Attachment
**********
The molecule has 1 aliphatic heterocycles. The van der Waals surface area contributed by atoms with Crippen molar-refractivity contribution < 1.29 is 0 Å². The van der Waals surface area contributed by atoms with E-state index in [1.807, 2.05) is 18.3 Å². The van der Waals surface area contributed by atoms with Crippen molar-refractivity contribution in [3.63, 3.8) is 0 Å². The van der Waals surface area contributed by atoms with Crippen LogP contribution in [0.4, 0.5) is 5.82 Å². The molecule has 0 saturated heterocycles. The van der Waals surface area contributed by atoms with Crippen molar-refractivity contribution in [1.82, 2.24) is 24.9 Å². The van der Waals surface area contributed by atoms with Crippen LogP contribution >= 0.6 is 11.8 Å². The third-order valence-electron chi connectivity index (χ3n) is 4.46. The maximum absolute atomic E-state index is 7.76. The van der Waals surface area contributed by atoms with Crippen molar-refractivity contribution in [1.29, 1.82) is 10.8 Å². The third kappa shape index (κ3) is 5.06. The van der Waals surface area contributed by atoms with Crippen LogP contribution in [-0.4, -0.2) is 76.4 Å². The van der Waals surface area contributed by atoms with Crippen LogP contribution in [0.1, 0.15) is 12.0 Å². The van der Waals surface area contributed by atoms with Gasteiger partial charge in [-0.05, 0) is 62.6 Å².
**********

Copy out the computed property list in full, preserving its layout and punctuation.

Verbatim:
The molecule has 1 aliphatic heterocycles. The van der Waals surface area contributed by atoms with Crippen molar-refractivity contribution < 1.29 is 0 Å². The van der Waals surface area contributed by atoms with E-state index in [1.807, 2.05) is 18.3 Å². The van der Waals surface area contributed by atoms with Crippen molar-refractivity contribution in [3.63, 3.8) is 0 Å². The van der Waals surface area contributed by atoms with Crippen LogP contribution in [0.4, 0.5) is 5.82 Å². The molecule has 0 saturated heterocycles. The van der Waals surface area contributed by atoms with Crippen molar-refractivity contribution in [1.82, 2.24) is 24.9 Å². The van der Waals surface area contributed by atoms with Crippen LogP contribution >= 0.6 is 11.8 Å². The third-order valence-electron chi connectivity index (χ3n) is 4.46. The maximum absolute atomic E-state index is 7.76. The van der Waals surface area contributed by atoms with Crippen molar-refractivity contribution in [1.29, 1.82) is 10.8 Å². The third kappa shape index (κ3) is 5.06. The van der Waals surface area contributed by atoms with Crippen LogP contribution in [-0.4, -0.2) is 76.4 Å². The van der Waals surface area contributed by atoms with Crippen LogP contribution in [0.1, 0.15) is 12.0 Å². The van der Waals surface area contributed by atoms with Gasteiger partial charge in [-0.05, 0) is 62.6 Å².